Teaching with Owly!
This section is meant to be a resource for educators, librarians, and anyone else who wants to use the Owly series of graphic novels to teach children or adults.
Owly Lesson Plans:
These lesson plans are made available for educational purposes only. Owly is suited for all ages, and these lesson plans can be adapted for use with students of all reading levels. Feel free to print out and photocopy this document as much as you’d like. Share it with anyone you wish. This is a “living” document and your feedback and input are always welcome!If you have any ideas you'd like to share or if you've used Owly in your classroom, please feel free to contact us, we'd love to hear from you!
Who is Owly?
Owly is a kind little owl who knows what it means to be human. Introduced to comics readers in 2004, his adventures are narrated in the nearly wordless Owly series of graphic novels. Owly has become incredibly popular in schools, libraries, and homes throughout the country and around the world. Non-violent subject matter, natural settings, straightforward yet emotionally complex stories, and endearing characters appeal to many different readers and makes this series the perfect choice for students of all ages. Because there are very few words, younger readers can read Owly books without being overwhelmed by text. This can spark an interest in books, instill cognitive and comprehensive skills at an even earlier age, and motivate students to move comfortably toward more advanced reading. In addition, more advanced readers can digest the Owly stories quickly, absorbing the subtextual plots easily without realizing that they are learning. They can enjoy a wonderful change in perspective that can facilitate more interest in education.
There are currently 5 graphic novels in the Owly series with Volume 6 coming soon, along with 2 full-color picture books! Owly meets his best friend, Wormy in the first graphic novel and their adventures progress throughout the series. But each graphic novel and picture book is a complete stand-alone story, and they can be read in any order.
For more information about Owly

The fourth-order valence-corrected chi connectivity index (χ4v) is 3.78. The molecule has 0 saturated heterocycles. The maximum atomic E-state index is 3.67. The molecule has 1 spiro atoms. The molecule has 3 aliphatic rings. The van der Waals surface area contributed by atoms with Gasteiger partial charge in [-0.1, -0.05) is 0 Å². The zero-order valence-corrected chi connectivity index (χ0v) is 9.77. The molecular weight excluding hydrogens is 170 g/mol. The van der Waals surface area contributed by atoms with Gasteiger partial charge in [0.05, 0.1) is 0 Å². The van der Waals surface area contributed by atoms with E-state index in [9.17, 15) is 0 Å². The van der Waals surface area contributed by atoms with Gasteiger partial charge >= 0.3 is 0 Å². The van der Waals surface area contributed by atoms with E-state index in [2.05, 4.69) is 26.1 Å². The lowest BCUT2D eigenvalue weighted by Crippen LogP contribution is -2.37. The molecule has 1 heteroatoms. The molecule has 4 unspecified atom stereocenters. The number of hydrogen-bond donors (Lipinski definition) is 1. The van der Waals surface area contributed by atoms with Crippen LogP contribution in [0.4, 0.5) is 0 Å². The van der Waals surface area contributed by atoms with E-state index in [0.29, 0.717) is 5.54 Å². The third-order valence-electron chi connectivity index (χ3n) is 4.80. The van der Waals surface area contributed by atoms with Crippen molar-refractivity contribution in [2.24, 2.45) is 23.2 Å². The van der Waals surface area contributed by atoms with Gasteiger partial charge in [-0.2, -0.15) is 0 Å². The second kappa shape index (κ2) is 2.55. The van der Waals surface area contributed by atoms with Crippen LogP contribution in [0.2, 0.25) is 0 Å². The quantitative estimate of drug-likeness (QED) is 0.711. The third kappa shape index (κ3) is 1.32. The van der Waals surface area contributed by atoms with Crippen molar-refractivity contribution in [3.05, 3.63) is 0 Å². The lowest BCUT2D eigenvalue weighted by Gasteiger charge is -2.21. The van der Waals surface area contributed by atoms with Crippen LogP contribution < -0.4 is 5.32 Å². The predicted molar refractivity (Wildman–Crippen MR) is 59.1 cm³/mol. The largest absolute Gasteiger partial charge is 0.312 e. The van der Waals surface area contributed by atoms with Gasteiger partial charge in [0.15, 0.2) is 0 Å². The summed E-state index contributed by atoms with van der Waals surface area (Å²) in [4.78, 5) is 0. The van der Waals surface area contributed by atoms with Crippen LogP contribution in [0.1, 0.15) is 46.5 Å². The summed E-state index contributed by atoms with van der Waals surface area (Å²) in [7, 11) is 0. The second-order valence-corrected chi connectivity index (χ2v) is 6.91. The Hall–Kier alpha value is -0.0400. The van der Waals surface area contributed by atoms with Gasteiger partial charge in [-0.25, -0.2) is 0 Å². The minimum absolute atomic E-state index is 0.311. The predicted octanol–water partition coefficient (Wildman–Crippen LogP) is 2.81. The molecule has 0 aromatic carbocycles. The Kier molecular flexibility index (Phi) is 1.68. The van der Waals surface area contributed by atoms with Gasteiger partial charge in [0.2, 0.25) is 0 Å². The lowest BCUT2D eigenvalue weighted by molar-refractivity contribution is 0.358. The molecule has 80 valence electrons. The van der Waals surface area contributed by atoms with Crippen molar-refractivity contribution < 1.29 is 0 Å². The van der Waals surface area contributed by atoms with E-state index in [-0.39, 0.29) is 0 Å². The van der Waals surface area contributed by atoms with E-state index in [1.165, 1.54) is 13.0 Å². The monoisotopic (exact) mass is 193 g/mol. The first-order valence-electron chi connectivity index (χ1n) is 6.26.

and his creator, and for interviews and reviews, be sure to check out the About
How to Teach with Owly:
It may seem that a student could read a wordless comic quickly (and without much effort). One soon realizes, however, that he or she must apply further evaluation and observation skills to be able to follow the story line. This helps develop strong visual skills as the student has to carefully examine the panels in order to understand what is happening, rather than just quickly skip over them and only read word bubbles.
The Owly books are primarily wordless and, while the ability to create a story without text is challenging, the resulting books appeal to all ages and all reading proficiencies, including reluctant and challenged readers. Learning accelerates as readers pick up the books without being told to do so, and their confidence grows with each story.
The Owly books rely on the characters’ facial expressions, actions, and gestures in addition to the background setting depicted in each panel to explain what is happening. Speech and thought balloons convey additional messages to assist with understanding. Unknowingly, the students begin to realize the significance of symbols, reading the book in a traditional style and following the panels in order to determine the story‘s progression and meaning.
Although Owly is a series, each book is self-contained and all-ages friendly. While there is the portrayal of emotion and action, the books are devoid of anger or violence, making them suitable for even the most timid or sensitive student.
Reading Owly aloud in a classroom setting requires a slightly different approach. When you’re reading Owly, be sure to identify the animal and say the character’s name. For instance, when Owly interacts with his worm friend, ask the students what type of animal it is and state the character’s name: “Wormy.” Additionally, when Owly says something, translate the symbols into words based on the context of the action (for example, a simple “!” may become a “Thanks!” or a “Be Careful!”). You can also ask the students what they think the characters are doing, saying, or feeling to help get them more involved